Uncertainty & a post-fixed costs economy
The next breed of finance-savvy startups
In this first issue of Chasing Paper, I would like to discuss what to me is the most important outcome on business finances of the ongoing Covid-crisis: entering a post-fixed costs economy, and what it means for both existing companies and coming startups.
Uncertainty: Nobody knows nothing
Navigating uncertainty is like wandering into a sea of fog …
There is little truth in the world of business and investment: nobody knows what the future holds, we’re just guessing. Sometimes, when the conditions are right, we can look at past data, analyze it, infer things, draw conclusions and be led toward good decisions, or at least the most rational ones.
Today, amidst an unprecedented crisis of supply & demand, those conditions don’t exist. Uncertainty is the marker of times: we don’t know shit, nor can we rationally assess future outcomes in our businesses.
Therefore, my take is that the only rational stance for a decision-maker is to accept this Socratic quantum state and deal with uncertainty in a simple way: by shortening time horizons and optimizing for cash. Taking decisions that do not create constraints and cannot become sunk costs, technical debt, or time lost is paramount. It means playing things by ear. We don’t know what is going to happen, so we can only focus on what is happening.
A Post-Fixed Costs Economy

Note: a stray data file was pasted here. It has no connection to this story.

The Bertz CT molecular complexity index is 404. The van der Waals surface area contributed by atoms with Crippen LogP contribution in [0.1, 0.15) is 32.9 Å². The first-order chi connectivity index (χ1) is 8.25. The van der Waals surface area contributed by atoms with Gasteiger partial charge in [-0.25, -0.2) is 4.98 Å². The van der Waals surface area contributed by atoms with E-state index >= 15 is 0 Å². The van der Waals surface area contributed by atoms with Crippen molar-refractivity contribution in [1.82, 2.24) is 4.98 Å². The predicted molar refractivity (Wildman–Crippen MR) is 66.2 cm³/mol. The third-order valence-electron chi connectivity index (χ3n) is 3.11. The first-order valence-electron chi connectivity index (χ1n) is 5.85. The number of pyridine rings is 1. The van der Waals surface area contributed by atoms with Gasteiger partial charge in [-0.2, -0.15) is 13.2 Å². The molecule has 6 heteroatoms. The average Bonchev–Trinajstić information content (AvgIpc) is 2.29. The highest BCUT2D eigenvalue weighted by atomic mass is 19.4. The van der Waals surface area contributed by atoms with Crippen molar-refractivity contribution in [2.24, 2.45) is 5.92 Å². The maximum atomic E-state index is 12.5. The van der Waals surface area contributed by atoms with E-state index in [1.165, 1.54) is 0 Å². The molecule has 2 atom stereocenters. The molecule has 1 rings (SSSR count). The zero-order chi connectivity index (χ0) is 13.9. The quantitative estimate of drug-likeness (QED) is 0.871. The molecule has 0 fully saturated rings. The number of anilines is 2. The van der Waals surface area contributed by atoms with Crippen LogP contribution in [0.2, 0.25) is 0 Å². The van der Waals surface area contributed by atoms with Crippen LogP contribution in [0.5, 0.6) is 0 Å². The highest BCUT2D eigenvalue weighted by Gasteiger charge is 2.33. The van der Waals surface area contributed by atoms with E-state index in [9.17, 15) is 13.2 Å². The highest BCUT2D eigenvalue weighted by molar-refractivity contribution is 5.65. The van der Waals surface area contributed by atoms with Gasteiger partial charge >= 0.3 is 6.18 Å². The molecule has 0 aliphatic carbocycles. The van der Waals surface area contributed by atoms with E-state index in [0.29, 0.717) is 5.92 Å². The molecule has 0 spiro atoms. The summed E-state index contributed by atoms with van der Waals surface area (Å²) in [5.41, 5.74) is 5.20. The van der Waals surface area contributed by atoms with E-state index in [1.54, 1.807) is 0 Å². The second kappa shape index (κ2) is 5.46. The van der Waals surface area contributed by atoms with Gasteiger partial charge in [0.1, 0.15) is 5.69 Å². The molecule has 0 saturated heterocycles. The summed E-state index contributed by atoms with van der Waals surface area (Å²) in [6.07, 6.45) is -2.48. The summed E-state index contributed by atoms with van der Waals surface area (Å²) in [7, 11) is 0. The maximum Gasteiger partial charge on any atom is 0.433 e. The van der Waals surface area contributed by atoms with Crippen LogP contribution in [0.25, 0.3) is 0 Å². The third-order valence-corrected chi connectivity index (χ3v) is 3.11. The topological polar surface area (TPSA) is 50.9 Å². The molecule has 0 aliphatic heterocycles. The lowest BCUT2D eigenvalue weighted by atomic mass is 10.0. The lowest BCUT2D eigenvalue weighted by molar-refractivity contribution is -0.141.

Let’s take a broad view and say a fixed cost is a cost that does not change over the short/medium term. Rents, utilities, interest expense, salaries, these can all be considered fixed costs.
The reason why we’re in a post-fixed costs economy is that most costs (almost any) that cannot change over the short term do not make sense in the face of such uncertainty. It’s better to set them off or rearrange them to become variable, unless they are essential to the core business, i.e directly linked to your revenues and cash output.
Most fixed costs are burdens, and they’re heavy burdens when your revenues are being slashed (or destroyed). I’m sure the vast majority would agree you should avoid making decisions that create new burdens in times of uncertainty. Still, what about decisions that were made before uncertainty increased? I’d say that it is also a decision to hang on to those costs, and one that’s usually justified “because they were here before”. In times of high uncertainty, all costs are sunk, all of them can be questioned, and lots of them should probably be set off.
So what’s different this time around? Isn’t it the same in all crises? Fixed costs get unplugged and replugged all the time.
Here’s the thing: I believe we’re in a post-fixed costs economy, rather than just another instance of crisis cash management, because technology now makes it possible for companies to keep growing while lowering their fixed costs structure. It is viable to kill some fixed costs that had always been inherent to growing a business.
Signs of a post-fixed costs economy are all around us: companies switching to full remote, increased reliance on independent workers & freelancers, on-demand software where cost matches usage, are all creating lean financial structures for growth.
With fixed costs disappearing, aspiring entrepreneurs can ask some very interesting questions:
HR costs are a primary concern in the post-fixed costs economy: how do you reconcile flexible headcount management and societal challenges of high unemployment and/or labor law? Consulting firms expect hundreds of millions to be unemployed globally, with employment levels recovering at best in Q4-21. What opportunities are there to improve everyone’s economic welfare given increased unemployment, independent work and uncertainty? (If you’re interested in the topic, I highly recommend my colleague Nicolas’ amazing book Hedge, calling for a new safety net protecting individuals and businesses in a changing environment.)